The number of hot spots in the world is uncertain, with numbers ranging from a few dozen to over a hundred. They range in age from a few tens of millions of years in age (like the Hawaii-Emperor hot spot) to hundreds of millions of years old. Some appear to be extinct.

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Hot Spot

Hot spot

Hot spots are a common term for plumes of magma welling up through the crust (Earth's outermost layer of rock) far from the edges of plates.

To understand what hot spots are and why they are important, some understanding of the theory of plate tectonics is necessary. This widely accepted theory proposed by Alfred Wegener in 1912 states that the crust is composed of huge plates of rock that drift over Earth's mantle. Where the plates separate, magma from the mantle approaches the surface and encounters decreased temperature and pressure , allowing it to solidify into new rock. At the edges of plates that crash together, trenches form, in which one plate slides under the other. In some places, such as the San Andreas Fault in California, the plates slide by each other. Most volcanoes and earthquakes occur near the edges of these plates.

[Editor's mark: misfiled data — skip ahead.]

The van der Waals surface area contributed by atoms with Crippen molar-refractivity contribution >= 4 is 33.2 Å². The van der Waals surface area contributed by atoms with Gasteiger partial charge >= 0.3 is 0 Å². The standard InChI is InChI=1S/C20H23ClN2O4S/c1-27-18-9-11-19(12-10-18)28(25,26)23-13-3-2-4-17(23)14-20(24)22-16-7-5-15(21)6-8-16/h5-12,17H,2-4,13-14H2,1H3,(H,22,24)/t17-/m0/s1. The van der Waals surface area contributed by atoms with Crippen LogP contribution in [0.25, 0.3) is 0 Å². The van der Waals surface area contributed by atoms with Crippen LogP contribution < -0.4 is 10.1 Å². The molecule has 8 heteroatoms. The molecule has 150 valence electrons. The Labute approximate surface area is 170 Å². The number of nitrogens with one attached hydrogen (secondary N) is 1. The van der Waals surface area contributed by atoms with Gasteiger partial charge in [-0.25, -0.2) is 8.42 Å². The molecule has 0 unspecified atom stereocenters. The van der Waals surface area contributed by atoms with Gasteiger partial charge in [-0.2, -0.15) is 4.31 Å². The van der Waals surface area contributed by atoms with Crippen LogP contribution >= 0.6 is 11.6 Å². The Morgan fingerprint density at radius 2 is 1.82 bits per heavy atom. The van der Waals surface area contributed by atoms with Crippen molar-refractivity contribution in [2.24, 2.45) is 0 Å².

Some volcanoes, however, are far from the plate margins. These volcanoes tend to be very high, in the center of raised areas, and the rock produced there is alkaline, chemically different than the theoleiite rock produced at the margins. Moreover, there are several dotted lines of extinct volcanoes (such as the chain of the Hawaiian islands) that are arranged oldest-to-youngest in a line, tipped by a young active volcano .

These are explained, in a theory proposed by J. Tuzo Wilson in 1963, as fixed spots in Earth's mantle, from which thermal plumes penetrate the crust. The lines of extinct volcanoes do not indicate that the plume is moving: rather that the plate is moving relative to the mantle. Therefore, the hot spots can be used to deduce the direction in which a plate is moving. In the case of the Hawaiian ridge, the most recent volcano (Kilauea) is southeast of the older volcanoes. The oldest volcano in this line dates back to about 40 million years ago. From this, scientists have deduced that the Pacific plate is moving northwest at about 3.9 in (10 cm) each year. However, a line of even older extinct volcanoes, the Emperor seamounts , trail northward from the end of Hawaiian ridge: the youngest are southernmost and the oldest (about 70 million years old) are northernmost. From this, we can deduce that the Pacific plate changed direction sometime between 40 and 50 million years ago.

In addition to the volcanoes, hot spots have other effects on the areas around them: they lift the areas around them and represent areas of high heat flow.

The number of hot spots in the world is uncertain, with numbers ranging from a few dozen to over a hundred. They range in age from a few tens of millions of years in age (like the Hawaii-Emperor hot spot) to hundreds of millions of years old. Some appear to be extinct.